- Over the last three decades, first trimester use of prescription medication increased by over 60 percent.
- Use of four or more medications more than tripled.
- Some of the most commonly used medications during the first trimester are amoxicillin (for infections), progesterone, albuterol (for asthma), and promethazine (for allergies or nausea and vomiting).
Some reasons doctors might be prescribing more pain medications may be “increased awareness of pain control need over the years, changes in physician practice patterns, [or] changes in the prevalence of the underlying pain conditions,” Desai said.
Treating Mothers, Treating Addicts
Hendree Jones runs a full-service clinic for pregnant addicts. “We are definitely seeing an increase [in addicted mothers],” Jones said, adding that one-third of her patients come in with an opioid addiction, and at least one-half to two-thirds of the women are addicted to prescription opioids.
While neonatal abstinence syndrome is serious (the incidence increased from 1.2 to 3.4 per 1,000 hospital live births from 2000 to 2009), what many don’t know is that pregnant opiate addicts can carry healthy babies to term.
“We believe that addiction is one part of a woman’s experience,” but not the entirety of it, Jones said. Because pregnant addicts often feel guilty and are stigmatized by healthcare providers, ideally, writes Jones in a recent paper she co-authored, “obstetrical care for pregnant women who use opioids should be provided in the context of comprehensive programs that include prenatal care, specialized drug addiction treatment, mental health care and health education.” Most pregnant women who use opioids in the United States are not enrolled in such programs.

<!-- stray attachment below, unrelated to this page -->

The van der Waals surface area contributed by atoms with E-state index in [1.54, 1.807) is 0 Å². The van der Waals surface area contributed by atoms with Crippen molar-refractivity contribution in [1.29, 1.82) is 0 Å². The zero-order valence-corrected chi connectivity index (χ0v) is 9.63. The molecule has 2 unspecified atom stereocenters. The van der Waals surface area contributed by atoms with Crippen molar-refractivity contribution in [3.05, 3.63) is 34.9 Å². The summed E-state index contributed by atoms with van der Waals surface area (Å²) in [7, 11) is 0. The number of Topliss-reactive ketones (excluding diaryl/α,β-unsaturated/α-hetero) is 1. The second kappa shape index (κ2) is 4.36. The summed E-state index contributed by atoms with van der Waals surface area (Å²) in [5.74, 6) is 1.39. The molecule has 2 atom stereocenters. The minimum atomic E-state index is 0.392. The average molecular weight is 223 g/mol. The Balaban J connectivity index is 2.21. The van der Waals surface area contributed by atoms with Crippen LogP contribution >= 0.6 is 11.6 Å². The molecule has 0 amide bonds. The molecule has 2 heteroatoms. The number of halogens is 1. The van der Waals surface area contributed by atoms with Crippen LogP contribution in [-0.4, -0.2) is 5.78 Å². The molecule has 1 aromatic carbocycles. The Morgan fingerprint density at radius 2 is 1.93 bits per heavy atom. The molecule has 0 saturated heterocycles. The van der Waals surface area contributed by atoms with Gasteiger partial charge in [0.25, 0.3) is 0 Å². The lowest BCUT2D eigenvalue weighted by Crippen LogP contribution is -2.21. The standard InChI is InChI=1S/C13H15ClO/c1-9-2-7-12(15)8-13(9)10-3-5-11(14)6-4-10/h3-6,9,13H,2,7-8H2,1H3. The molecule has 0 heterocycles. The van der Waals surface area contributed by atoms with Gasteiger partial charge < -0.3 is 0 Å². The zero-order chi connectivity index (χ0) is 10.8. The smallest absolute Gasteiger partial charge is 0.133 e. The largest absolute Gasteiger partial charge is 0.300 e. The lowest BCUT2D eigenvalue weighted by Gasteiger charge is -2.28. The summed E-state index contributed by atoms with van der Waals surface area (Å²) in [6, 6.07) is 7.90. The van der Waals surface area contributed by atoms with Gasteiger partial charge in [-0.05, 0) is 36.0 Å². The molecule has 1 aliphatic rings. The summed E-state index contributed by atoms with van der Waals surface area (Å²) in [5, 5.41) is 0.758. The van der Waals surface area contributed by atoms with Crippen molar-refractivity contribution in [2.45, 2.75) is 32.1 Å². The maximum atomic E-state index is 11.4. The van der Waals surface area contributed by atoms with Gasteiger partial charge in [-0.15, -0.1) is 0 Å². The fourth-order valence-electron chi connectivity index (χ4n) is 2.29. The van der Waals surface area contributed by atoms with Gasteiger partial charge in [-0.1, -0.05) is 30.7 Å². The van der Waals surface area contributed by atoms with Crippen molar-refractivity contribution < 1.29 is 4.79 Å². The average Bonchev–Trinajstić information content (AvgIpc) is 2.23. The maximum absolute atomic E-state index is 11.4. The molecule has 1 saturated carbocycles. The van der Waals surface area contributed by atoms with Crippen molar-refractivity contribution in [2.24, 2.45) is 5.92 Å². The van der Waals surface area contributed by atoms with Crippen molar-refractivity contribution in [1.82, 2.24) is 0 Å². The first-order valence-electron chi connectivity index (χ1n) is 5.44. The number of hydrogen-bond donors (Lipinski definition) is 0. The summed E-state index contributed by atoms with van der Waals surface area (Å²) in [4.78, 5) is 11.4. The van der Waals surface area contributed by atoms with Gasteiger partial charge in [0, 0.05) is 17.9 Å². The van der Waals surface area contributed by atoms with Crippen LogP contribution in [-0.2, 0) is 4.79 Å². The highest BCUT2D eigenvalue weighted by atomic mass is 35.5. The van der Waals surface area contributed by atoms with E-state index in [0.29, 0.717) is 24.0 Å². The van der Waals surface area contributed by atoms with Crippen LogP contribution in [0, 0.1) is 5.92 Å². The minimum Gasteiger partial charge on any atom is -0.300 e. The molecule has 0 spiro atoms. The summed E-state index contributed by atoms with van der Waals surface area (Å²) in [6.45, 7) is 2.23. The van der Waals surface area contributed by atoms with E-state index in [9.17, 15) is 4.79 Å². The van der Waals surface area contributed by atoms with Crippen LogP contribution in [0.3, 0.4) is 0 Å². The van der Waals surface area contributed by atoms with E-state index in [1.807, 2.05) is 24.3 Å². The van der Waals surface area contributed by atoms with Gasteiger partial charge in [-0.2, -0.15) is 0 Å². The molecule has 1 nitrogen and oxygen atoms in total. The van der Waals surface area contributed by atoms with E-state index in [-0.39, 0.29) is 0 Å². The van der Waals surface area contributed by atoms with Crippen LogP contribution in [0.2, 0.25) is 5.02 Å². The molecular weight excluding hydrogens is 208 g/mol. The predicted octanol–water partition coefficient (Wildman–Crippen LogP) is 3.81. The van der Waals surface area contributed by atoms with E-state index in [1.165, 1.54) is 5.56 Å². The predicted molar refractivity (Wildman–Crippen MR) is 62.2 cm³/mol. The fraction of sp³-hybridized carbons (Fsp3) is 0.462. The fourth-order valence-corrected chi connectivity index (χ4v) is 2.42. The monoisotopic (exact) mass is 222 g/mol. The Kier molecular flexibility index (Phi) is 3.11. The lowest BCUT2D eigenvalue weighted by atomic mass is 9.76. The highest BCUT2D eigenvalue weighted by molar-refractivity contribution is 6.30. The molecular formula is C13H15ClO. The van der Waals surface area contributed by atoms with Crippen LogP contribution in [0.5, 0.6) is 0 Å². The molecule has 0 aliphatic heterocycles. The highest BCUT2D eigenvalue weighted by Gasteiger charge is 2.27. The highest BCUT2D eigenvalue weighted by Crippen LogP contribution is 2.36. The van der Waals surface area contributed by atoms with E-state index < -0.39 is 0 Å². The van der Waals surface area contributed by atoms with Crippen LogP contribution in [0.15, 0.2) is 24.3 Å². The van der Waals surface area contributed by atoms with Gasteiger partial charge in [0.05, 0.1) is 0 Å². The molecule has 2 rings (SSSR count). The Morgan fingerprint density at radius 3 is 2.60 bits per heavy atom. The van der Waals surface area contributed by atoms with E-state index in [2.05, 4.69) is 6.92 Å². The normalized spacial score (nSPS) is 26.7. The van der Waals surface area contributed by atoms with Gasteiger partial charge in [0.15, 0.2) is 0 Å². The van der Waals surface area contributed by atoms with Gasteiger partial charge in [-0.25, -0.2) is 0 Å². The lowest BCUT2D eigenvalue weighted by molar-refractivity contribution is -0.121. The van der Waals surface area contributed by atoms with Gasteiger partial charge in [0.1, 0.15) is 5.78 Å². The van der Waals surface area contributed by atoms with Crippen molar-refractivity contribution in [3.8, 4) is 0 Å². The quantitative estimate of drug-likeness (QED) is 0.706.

Opioid replacement therapy in the form of Suboxone (buprenorphine, a partial opioid agonist) is often better than leaving the addict to detox or worse, go back on the street looking for drugs. “In some cases, avoiding or stopping medication use during pregnancy may be more harmful than taking a medication,” Broussard said.
In fact, writes Jones in her report, “research strongly supports maintaining pregnant women on opioid-agonist pharmacotherapy throughout pregnancy and the postpartum period. Medication-assisted withdrawal is associated with a high opioid relapse rate, and some evidence suggests increased fetal morbidity and mortality rates.”
All medications have side effects and possible risks. “No medication that is prescribed during pregnancy is without risk,” Jones said. “Providers and patients have to have really informed conversations.”
There might be more of a risk, especially when it comes to pregnant addicts, to not taking a medication.
“It could impact eating, mobility and depression,” Jones said. “All of those things are risk factors” that could compromise a woman’s ability to deliver a healthy baby. Taking into account the unknowns, and then making an informed decision can go a long way toward helping addicts not only have healthy babies, but also become better parents.